23. What Ash-Shaykh Abu Ja‘far has mentioned about Divine Justice

Abu Ja‘far says: "The chapter concerning Divine Justice . . ."Abu ‘Abdillah ash-Shaykh al-Mufid adds: "Justice is the recompense of an action as it deserves, and injustice is the prevention of what is due." Allah, the Most High, is the Generous, the Ever-giving, the All-gracious, the Compas- sionate, Who assures the reward for acts and fair indemnity for undeserved sufferings. Moreover, He has promised to bestow His grace in abundance and says:

For those who do good the reward is most fair and abundant [10:26].

Thus, He states that the righteous will be requited with the reward they deserve and with His bounty.

And He says:

He to whom a good deed is accredited shall be recompensed ten-fold; which states that he would be endowed with ten-fold of what he deserves, and – He to whom an evil-deed is accredited shall only be recompensed as it deserves and they shall not be wronged [6:160] –

which implies that he shall only be recompensed with the minimum of what he justly deserves. Also, He assures men of His pardon and promises to them His forgiveness, and He, the Exalted, says:

Thy Lord is forgiving to men, for all their evil-doing [13:6].

And He, the Exalted, says:

Surely, Allah will not forgive that a partner should be ascribed to Him; less than that He forgives to whomsoever He will [4:48].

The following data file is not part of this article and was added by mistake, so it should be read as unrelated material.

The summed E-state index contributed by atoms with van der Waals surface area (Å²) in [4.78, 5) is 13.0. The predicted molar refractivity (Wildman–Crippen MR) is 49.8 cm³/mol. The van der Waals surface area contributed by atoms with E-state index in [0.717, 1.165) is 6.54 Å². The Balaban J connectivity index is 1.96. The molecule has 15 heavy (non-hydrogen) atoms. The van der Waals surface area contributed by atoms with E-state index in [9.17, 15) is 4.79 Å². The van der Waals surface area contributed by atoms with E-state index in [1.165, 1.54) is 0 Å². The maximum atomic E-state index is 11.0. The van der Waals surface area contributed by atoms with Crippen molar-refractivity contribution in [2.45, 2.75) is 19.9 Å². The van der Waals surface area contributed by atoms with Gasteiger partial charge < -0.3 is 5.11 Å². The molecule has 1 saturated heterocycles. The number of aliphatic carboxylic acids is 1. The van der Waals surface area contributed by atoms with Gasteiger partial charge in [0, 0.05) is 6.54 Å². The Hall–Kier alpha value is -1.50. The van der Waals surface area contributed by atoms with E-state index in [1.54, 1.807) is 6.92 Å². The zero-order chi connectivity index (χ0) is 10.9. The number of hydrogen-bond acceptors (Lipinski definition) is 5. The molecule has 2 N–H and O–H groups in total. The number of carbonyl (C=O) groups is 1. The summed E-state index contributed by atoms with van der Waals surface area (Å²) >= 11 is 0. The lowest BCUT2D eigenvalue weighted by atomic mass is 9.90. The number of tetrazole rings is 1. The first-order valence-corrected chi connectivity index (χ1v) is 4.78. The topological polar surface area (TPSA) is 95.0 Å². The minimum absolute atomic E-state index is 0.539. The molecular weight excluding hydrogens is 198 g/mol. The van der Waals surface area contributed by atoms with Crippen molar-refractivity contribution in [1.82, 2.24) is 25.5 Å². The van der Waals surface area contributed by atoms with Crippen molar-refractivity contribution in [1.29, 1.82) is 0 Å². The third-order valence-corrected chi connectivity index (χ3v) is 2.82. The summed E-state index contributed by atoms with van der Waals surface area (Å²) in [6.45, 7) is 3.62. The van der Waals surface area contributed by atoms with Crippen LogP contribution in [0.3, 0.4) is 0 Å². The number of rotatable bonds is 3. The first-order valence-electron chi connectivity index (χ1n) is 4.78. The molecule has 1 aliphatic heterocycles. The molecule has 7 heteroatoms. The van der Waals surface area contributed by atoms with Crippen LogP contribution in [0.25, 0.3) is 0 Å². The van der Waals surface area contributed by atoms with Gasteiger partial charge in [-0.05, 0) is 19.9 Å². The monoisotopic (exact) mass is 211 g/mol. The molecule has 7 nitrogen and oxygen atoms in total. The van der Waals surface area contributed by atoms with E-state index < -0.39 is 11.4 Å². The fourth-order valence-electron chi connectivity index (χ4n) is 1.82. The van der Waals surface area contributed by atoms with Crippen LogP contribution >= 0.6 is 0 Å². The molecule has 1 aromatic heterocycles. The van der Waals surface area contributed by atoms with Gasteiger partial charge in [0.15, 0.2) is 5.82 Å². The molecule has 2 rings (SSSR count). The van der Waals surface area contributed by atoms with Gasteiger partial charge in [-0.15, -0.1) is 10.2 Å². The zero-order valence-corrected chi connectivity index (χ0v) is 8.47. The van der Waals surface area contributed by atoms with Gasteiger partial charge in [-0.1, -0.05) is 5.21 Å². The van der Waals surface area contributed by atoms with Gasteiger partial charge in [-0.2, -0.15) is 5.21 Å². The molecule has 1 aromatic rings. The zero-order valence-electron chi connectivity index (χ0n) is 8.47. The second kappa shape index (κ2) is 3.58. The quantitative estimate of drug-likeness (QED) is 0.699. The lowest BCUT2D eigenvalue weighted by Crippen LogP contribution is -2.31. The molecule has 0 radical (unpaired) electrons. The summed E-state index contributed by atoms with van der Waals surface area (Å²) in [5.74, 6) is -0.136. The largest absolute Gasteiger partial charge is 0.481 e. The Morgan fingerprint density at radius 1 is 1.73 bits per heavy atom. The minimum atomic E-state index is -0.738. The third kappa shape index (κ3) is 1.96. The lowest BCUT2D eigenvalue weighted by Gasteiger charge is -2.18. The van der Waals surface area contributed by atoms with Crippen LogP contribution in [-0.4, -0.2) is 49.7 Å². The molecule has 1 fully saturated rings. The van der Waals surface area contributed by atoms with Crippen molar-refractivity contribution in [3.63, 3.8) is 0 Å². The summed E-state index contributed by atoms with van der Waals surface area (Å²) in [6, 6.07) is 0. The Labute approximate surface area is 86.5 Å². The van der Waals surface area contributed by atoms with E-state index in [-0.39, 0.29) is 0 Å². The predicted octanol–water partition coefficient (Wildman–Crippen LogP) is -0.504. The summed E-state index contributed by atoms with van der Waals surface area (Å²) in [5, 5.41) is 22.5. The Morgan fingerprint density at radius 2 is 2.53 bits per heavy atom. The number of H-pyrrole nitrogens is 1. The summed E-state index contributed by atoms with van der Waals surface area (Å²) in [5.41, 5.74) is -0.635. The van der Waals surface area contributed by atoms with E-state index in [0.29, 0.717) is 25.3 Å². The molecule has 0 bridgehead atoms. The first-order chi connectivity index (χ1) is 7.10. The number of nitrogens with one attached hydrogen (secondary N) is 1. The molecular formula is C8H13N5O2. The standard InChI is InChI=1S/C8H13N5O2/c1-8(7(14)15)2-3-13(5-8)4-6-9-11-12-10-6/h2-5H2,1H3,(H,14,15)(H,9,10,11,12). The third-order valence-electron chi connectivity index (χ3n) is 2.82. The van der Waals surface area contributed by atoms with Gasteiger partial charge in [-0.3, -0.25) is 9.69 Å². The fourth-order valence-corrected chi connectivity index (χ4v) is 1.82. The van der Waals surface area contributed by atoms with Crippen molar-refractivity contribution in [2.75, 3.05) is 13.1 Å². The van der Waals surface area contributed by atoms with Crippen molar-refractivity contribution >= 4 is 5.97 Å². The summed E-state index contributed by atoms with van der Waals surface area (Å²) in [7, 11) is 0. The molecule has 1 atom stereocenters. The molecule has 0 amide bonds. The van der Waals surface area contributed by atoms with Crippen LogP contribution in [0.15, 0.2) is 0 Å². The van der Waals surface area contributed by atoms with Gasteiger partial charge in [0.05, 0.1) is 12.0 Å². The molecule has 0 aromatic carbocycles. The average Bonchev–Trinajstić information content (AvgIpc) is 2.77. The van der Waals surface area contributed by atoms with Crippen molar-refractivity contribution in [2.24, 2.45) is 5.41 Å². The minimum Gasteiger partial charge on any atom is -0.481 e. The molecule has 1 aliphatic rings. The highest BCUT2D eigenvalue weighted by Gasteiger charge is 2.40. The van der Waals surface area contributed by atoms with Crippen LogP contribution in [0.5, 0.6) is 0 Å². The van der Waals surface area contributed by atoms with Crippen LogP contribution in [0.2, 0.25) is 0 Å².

And He, the Exalted says:

In the bounty of Allah and His mercy, in that let them rejoice [10:58].

Yet, what right the servant might possess is that to which Allah, the Sublime, has entitled him and is what is dictated by His generosity and bounteousness. Since, if He requited him in accordance with justice, he could never lay claim by right to all that with which Allah has endowed him. Since, also, Allah first showed His creation His favours, thereby obliging them to show their gratitude to Him, yet no one of His creatures is able to make an adequate return for the favours which He has showered upon him through his good acts, nor can anyone give thanks to Him without falling short of the gratitude worthy of the favour.

Moreover, the People of the Qiblah (i.e., the Muslim community as a whole) unanimously agreed to stigmatize as an evil-doer him who claims that he has fulfilled all the obligations Allah has imposed upon him, and that he has given good measure in return for the favours with which Allah has endowed him. Also, they agreed unanimously that, however, thankful they were to Allah, they fell short of a worthy gratitude; and that even if their terms should be prolonged to the end of time, they would never fulfil their debts perfectly to Allah, the Exalted.

Thus, the foregoing argument indicates that what He entitled them to claim as a deserved right is so, only because of His generosity, bounty and graciousness. In fact, rationally, there is a different between a thankful worker and one who does not work, and since the precedence and superiority of the worker are recognized over the idle man, then it must rationally be inferred that his praise is, in fact, considered due to him, and it must further be inferred that he is privileged above the idle man, for it would be only just that Allah should requite him with what is his due according to reason. Above all, Allah, the Almighty, commands justice and forbids wrong, and says: Surely,

Allah commands justice and the doing of good [16:90].